So Trump shut down the government, declared a state of emergency and diverted billions more from the Defense Department to pay for his wall. Pro-immigrant groups promptly sued and initially succeeded in getting injunctions to block military funding for the wall. But the Supreme Court and an appeals court have allowed the administration to proceed with construction.

Representative Henry Cuellar sits on the House Appropriations Committee.

HENRY CUELLAR: I mean, with all due respect to the president, he's obsessed with this wall.

BURNETT: Cuellar is a Democrat from Laredo.

CUELLAR: I live on the border. I don't want to see chaos. I want to see law and order at the border, but I don't want to just be spending billions of dollars to those federal contractors.

BURNETT: And who are those federal contractors? Mostly giant construction companies accustomed to handling complex federal projects. Then there's Fisher Sand & Gravel. The North Dakota company snagged a $400 million wall contract after CEO Tommy Fisher went on Fox News - the president's favorite channel - to boast how he could build it faster and cheaper on the California border.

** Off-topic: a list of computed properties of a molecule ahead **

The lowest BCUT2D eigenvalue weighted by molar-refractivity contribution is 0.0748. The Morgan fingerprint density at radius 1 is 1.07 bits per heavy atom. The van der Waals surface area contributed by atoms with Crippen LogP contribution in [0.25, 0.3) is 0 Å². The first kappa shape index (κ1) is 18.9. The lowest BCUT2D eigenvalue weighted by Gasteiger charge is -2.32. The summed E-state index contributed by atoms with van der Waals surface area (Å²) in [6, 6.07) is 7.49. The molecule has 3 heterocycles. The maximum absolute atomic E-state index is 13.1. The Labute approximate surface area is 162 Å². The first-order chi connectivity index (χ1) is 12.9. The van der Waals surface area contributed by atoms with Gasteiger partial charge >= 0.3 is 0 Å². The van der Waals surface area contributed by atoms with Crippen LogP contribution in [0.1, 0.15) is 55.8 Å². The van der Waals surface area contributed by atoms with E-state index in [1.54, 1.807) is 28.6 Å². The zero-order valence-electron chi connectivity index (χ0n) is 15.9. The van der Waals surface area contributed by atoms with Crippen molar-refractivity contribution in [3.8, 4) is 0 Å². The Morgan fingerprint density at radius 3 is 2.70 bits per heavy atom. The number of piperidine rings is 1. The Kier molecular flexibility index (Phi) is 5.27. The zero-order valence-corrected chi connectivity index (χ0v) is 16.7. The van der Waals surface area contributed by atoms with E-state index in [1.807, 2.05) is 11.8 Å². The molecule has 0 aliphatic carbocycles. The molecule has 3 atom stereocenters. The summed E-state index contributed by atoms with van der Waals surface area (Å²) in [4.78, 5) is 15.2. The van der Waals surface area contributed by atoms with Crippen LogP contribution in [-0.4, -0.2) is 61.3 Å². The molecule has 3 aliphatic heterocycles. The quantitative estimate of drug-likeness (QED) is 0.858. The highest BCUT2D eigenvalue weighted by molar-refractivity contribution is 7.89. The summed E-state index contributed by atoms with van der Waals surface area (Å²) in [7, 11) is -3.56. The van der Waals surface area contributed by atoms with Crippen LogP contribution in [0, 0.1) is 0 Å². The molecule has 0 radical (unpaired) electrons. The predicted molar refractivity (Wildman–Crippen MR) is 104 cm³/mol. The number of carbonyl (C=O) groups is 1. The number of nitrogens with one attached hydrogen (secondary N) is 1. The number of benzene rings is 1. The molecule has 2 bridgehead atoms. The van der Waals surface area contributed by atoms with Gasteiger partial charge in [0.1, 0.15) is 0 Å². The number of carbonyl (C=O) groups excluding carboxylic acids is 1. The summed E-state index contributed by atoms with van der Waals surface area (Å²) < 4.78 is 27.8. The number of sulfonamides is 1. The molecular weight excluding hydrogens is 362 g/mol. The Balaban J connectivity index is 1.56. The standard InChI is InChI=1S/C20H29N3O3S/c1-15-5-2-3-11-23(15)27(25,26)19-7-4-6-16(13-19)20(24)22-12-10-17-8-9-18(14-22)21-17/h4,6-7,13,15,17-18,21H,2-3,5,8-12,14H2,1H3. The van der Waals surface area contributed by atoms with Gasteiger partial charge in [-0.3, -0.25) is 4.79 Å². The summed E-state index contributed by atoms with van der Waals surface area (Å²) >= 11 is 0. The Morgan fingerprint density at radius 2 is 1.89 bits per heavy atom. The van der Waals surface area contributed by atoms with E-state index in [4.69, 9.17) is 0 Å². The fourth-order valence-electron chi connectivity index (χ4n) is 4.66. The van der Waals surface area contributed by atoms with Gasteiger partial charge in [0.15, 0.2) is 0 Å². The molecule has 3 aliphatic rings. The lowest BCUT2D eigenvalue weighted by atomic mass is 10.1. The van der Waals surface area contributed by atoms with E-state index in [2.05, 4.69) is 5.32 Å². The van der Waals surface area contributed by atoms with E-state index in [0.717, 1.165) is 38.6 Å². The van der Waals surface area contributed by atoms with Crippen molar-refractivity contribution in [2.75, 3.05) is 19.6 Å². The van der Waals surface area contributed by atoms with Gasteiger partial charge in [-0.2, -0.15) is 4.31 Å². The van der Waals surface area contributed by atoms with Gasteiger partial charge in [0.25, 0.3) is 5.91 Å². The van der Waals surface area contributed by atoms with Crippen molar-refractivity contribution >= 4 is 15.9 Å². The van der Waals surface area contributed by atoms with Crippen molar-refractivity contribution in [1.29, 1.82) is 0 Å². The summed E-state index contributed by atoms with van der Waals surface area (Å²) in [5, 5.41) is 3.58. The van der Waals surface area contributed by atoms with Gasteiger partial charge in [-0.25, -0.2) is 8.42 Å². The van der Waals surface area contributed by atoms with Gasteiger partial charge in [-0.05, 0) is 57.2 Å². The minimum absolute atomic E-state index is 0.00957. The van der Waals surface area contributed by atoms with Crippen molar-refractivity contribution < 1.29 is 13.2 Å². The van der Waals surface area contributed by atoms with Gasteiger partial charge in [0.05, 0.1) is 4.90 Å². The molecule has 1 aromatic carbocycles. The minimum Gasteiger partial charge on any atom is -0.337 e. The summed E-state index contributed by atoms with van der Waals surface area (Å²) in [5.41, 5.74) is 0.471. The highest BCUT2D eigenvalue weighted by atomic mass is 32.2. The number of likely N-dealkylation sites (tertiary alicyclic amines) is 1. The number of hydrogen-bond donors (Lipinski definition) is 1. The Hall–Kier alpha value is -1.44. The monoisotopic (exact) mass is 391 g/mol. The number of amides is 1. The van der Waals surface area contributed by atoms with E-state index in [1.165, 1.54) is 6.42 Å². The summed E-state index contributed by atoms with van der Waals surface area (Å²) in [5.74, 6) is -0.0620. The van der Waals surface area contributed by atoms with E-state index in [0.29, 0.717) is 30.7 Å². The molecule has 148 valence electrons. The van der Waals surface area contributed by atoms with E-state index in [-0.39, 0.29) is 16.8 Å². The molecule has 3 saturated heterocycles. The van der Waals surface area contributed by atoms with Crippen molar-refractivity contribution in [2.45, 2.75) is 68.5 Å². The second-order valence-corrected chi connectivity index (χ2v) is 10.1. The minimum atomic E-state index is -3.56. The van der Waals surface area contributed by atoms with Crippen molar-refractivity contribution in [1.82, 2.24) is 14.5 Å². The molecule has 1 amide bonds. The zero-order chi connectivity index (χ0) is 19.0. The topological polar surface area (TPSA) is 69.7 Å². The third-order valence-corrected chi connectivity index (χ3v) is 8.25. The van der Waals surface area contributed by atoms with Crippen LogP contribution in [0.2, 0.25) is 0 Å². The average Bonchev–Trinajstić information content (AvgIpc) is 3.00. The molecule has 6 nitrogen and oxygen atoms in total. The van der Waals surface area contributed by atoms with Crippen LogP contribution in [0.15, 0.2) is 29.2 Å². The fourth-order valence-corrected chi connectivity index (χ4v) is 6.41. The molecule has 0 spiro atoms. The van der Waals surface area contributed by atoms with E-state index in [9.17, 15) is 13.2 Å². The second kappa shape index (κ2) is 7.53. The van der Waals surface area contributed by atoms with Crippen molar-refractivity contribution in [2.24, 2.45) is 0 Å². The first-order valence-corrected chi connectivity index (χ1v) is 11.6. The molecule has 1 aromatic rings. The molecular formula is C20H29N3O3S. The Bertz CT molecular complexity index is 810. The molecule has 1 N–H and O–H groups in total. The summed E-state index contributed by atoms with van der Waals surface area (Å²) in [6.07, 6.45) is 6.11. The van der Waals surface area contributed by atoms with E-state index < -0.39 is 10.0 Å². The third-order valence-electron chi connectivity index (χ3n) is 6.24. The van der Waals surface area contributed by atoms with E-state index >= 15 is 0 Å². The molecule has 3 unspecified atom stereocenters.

TOMMY FISHER: So that current fence that they're building right now in Calexico - the government has given basically 300 days to build 2 miles. With one crew, we can build 15 miles in one year.

BURNETT: Now the Pentagon inspector general is looking into the contract. Auditors want to know if the White House steered it to Fisher, who says his bid was best. Meanwhile, Trump wants to build even more wall. This week, Homeland Security asked the Defense Department to come up with funding for 270 additional miles of border wall. The Pentagon is studying the request. If approved, that would mean three-quarters of the U.S. southern border would be walled off from Mexico.

John Burnett, NPR News. Transcript provided by NPR, Copyright NPR.

As NPR's Southwest correspondent based in Austin, Texas, John Burnett covers immigration, border affairs, Texas news and other national assignments. In 2018, 2019 and again in 2020, he won national Edward R. Murrow Awards from the Radio-Television News Directors Association for continuing coverage of the immigration beat. In 2020, Burnett along with other NPR journalists, were finalists for a duPont-Columbia Award for their coverage of the Trump Administration's Remain in Mexico program. In December 2018, Burnett was invited to participate in a workshop on Refugees, Immigration and Border Security in Western Europe, sponsored by the RIAS Berlin Commission.